On Monday, airport workers put their employer, Air Serv, and the Metropolitan Airports Commission on notice they are tired of waiting and will strike if no progress is made toward better working conditions and the right to form a union.
“We are preparing to strike to form a union,” Asmare Meshesha told MAC commissioners at the monthly meeting of the public corporation that oversees Minneapolis-St. Paul International Airport.
Meshesha was surrounded by several other employees of Air Serv, a Delta Air Lines sub-contractor, who work as cart drivers, wheelchair agents, cabin cleaners, lavatory and water service fillers, unaccompanied minor escorts and baggage handlers. Altogether, some 700 people are employed by Air Serv in jobs that are critical to airport operations.
The workers have been organizing to join the Service Employees International Union, but have been frustrated by different interpretations of federal labor law that have effectively left their workplace rights in limbo. So they are calling on Air Serv to voluntarily recognize their union and bargain a contract, a process that has taken place at other airports around the United States.
The union announced that nearly 75 percent of the eligible voters took part in a strike vote, with 98 percent voting to authorize a one-day, unfair labor practice strike. No date was set for the walkout, but workers stated they “are tired of retaliation and low pay, and hope to see movement by the busy Labor Day weekend.”
“We have tried everything: petitions, protests, going to airport commission meetings, speaking to the press, but nothing changes because they are making such high profits off of our work,” said Abdi Ali, a cart driver at MSP who has worked at the airport for over eight years.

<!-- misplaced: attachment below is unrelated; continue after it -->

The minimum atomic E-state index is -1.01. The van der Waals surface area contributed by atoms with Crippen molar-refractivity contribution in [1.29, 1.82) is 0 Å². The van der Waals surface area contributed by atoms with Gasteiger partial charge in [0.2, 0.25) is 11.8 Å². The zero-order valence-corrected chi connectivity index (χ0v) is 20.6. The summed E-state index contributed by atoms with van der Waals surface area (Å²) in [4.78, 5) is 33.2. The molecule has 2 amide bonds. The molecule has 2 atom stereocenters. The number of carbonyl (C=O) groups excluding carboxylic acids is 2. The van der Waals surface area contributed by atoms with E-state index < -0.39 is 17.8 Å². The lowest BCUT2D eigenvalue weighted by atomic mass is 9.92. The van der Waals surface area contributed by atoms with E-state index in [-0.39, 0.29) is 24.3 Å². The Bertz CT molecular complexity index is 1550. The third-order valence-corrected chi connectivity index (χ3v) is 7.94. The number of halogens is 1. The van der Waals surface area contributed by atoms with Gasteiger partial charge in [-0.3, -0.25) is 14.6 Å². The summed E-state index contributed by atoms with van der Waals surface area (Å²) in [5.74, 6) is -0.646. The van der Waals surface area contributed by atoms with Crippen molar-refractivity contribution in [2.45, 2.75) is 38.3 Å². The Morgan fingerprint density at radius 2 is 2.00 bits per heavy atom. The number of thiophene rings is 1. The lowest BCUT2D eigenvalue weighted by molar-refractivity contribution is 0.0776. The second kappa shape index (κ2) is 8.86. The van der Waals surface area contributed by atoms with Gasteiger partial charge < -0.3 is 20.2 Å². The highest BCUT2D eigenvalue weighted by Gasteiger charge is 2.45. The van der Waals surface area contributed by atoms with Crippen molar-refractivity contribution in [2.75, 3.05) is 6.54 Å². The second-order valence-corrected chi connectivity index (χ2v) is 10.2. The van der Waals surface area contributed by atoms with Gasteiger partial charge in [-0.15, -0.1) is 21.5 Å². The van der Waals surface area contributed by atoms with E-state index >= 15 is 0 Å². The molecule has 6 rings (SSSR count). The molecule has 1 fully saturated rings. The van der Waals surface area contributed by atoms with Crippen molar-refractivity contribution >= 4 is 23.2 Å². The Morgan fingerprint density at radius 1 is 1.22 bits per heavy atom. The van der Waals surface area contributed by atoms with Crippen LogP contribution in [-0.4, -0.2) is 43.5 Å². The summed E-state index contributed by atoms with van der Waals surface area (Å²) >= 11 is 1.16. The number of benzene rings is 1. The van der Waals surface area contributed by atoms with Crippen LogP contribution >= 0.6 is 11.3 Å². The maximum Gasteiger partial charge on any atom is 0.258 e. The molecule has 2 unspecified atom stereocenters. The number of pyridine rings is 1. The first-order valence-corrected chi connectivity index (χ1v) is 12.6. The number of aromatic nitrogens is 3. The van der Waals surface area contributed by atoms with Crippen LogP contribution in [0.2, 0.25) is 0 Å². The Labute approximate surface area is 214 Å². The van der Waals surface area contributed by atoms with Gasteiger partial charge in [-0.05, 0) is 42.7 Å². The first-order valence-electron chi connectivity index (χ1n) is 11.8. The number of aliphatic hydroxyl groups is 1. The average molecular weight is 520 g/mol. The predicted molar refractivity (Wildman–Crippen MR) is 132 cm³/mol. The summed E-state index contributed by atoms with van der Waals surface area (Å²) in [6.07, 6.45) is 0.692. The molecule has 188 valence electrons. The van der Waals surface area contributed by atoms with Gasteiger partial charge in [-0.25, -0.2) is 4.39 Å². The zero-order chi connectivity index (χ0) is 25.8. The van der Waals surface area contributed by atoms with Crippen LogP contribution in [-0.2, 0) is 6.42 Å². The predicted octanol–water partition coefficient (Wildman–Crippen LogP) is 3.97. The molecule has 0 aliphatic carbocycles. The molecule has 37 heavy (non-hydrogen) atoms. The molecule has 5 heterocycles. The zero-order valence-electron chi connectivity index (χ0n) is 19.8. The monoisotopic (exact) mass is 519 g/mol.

“I am ready to join a one-day ULP strike because I know that while Delta is making record profits, MSP airport workers like myself and my co-workers should not have to live in poverty and be denied our right to organize and form a union.”
A vast majority of the workers are East African and say their campaign is important to overcoming Minnesota’s racial economic inequalities. In 2014 and 2015, the group rallied, protested and saw allies perform peaceful civil disobedience at the airport as they won a $1 pay raise and a landmark paid sick time policy.
But talks with Air Serv about recognizing the union have dragged on. Workers say some employees have faced retaliation for speaking out and some are finding it difficult to access paid sick time.
MAC Chairman Dan Boivin thanked the workers for speaking out at the MAC meeting and urged both sides to reach a resolution. “We hear you loud and clear,” he told the workers.
Two commissioners appointed last year by Governor Mark Dayton – Air Serv employee Ibrahim Mohamed and former flight attendant Dixie Hoard – expressed support for the organizing drive.
“I hope we do not need to strike, but we are ready to stand up for our rights if necessary,” Mohamed said.
“It is not a good situation for the workers here,” Hoard said. “I think they deserve better.”
Matt Ellingson, regional vice president for District 8 of Air Serv, addressed the commissioners following Meshesha’s testimony.
“Air Serv will continue to work toward a fair settlement of this issue,” he said. “We respect the rights of our employees to representation … We want to work together to achieve that goal.”
Workers are organizing through unions and other organizations to improve their lives. Union representation provides a voice on the job and the opportunity to improve wages, benefits and working conditions.